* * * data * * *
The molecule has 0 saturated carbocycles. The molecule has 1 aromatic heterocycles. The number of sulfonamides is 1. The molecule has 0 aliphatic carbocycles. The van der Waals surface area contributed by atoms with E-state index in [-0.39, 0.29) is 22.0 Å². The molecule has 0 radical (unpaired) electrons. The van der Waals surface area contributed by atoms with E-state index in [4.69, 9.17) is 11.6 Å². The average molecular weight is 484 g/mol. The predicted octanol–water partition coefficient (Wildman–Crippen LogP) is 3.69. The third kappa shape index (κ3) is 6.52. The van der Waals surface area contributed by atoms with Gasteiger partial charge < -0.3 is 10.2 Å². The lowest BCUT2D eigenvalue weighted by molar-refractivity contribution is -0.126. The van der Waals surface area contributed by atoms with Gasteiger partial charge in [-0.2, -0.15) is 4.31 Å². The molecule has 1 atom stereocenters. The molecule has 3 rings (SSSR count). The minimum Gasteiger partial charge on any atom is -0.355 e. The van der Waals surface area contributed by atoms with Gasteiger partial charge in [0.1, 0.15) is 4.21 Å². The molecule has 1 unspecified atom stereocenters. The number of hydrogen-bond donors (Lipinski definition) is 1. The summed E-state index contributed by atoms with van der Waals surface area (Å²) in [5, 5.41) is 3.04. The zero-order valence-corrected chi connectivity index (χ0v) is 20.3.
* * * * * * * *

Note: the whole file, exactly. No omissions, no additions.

The molecule has 0 saturated carbocycles. The molecule has 1 aromatic heterocycles. The number of sulfonamides is 1. The molecule has 0 aliphatic carbocycles. The van der Waals surface area contributed by atoms with E-state index in [-0.39, 0.29) is 22.0 Å². The molecule has 0 radical (unpaired) electrons. The van der Waals surface area contributed by atoms with E-state index in [4.69, 9.17) is 11.6 Å². The average molecular weight is 484 g/mol. The predicted octanol–water partition coefficient (Wildman–Crippen LogP) is 3.69. The third kappa shape index (κ3) is 6.52. The van der Waals surface area contributed by atoms with Gasteiger partial charge < -0.3 is 10.2 Å². The lowest BCUT2D eigenvalue weighted by molar-refractivity contribution is -0.126. The van der Waals surface area contributed by atoms with Gasteiger partial charge in [-0.2, -0.15) is 4.31 Å². The molecule has 1 atom stereocenters. The molecule has 3 rings (SSSR count). The minimum Gasteiger partial charge on any atom is -0.355 e. The van der Waals surface area contributed by atoms with Gasteiger partial charge in [0.1, 0.15) is 4.21 Å². The molecule has 1 unspecified atom stereocenters. The number of hydrogen-bond donors (Lipinski definition) is 1. The summed E-state index contributed by atoms with van der Waals surface area (Å²) in [5, 5.41) is 3.04. The zero-order valence-corrected chi connectivity index (χ0v) is 20.3.